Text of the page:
Vince Farrar, 41, the club's former part-time accountant, was given a six-month jail sentence, suspended for 12 months, when the two men appeared for sentence at Winchester Crown Court. They had been convicted on a tax conspiracy charge after a five- week trial.
Lou Macari, the club's former manager, was cleared on Wednesday of his alleged part in the tax fiddle. Mr Macari, a former Celtic and Manchester United player who is now manager of Stoke City, sat in the public benches to hear mitigation pleas on behalf of his co-accused before the sentences were passed.
Judge Ian Starforth-Hill told Hillier he was convicted on the 'most overwhelming evidence'. It was clear he had put into practice a scheme to pay substantial sums of cash to players without the knowledge of the Football League and to avoid tax.
Hillier had maintained that such practices were common throughout the country. The judge said: 'If that were to be the case, though I do not accept that, it is high time someone was made an example of to see it does not happen again.'
It was clear, he added, something had to be done to stop football clubs behaving in this way, if it was the case.
The judge told Farrar that he accepted that he played a minor role as part-time bookeeper. Farrar was not a qualified accountant, and when he became aware of the illegal activities it was difficult for him to give up his job because of family commitments.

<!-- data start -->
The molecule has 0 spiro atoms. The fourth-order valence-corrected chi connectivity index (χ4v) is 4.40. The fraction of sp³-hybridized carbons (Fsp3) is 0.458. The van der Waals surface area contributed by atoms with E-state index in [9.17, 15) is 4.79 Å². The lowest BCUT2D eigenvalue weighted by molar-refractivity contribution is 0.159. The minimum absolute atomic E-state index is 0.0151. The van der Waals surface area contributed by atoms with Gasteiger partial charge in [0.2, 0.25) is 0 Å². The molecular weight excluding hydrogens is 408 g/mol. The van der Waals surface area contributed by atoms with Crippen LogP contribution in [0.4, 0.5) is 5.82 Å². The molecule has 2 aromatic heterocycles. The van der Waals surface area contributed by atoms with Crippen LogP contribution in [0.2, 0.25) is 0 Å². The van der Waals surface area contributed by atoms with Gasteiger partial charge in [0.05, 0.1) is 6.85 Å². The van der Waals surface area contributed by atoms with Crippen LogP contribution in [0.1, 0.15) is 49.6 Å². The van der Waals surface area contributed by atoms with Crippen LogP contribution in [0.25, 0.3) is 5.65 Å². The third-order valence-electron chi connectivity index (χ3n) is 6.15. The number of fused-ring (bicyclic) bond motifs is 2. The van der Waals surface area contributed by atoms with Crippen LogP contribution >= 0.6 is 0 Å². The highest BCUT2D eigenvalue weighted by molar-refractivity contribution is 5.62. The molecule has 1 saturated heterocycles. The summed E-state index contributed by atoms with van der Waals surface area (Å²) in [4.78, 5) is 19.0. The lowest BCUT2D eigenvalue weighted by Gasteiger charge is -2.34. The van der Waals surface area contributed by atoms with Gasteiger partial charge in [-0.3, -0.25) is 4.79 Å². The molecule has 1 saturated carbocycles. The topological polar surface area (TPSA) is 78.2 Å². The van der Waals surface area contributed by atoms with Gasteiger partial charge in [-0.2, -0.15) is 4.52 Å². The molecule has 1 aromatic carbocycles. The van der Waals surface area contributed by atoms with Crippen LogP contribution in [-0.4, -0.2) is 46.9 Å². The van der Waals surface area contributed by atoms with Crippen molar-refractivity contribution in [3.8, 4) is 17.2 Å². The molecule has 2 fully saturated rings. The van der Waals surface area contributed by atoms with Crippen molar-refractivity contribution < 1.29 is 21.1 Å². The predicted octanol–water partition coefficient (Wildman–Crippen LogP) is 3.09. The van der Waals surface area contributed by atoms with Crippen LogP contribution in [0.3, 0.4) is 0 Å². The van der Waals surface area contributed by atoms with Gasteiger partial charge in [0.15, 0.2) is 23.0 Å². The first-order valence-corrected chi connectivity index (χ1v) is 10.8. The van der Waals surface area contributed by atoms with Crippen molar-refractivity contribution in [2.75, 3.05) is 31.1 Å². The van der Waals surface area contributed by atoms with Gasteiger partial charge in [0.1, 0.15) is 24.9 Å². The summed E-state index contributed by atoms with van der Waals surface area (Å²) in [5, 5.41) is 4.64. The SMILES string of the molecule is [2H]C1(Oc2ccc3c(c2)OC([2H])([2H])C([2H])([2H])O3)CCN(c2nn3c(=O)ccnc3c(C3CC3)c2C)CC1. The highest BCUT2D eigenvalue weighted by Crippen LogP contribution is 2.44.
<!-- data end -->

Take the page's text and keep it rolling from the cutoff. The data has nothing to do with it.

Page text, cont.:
The judge imposed a conditional discharge for 12 months on a charge of false accounting on which Farrar was also convicted.
Michael Hubbard QC, told the judge earlier yesterday the estimated tax loss was at least pounds 100,000. It had now been repaid.
On Wednesday Hillier, of Heddington, near Calne, Wiltshire, and Farrar, formerly of Lower Blunsdon, near Swindon, were both found guilty on a charge that they conspired to make payments to staff without deduction of income tax and national insurance contributions.
The court was told that the scam - between January 1985 and April 1990 - involved hundreds of thousands of pounds. It concerned illegal payments with signing-on fees, top-ups of wages and man-of-the-match awards.
It was financed by diverting cash from programme sales, gate receipts, sponsorship and supporters' club funds. It was revealed after a major Inland Revenue investigation began in February 1990.
Swindon Town's former secretary, David King, has previously admitted the conspiracy charge. He is to appear before the Crown Court for sentence next Friday.
Mr Macari, 43, of Loughton, Essex, declined to speak to journalists after the hearing. But through a legal representative he said: 'I feel great sympathy for Mr Hillier. He has been dealt with very unfairly.'
An Inland Revenue spokesman said after the hearing: 'Tax evasion is not a victimless crime - the real victims are the great majority of honest taxpayers who have to pay more because of tax lost through evasion.'Reuse content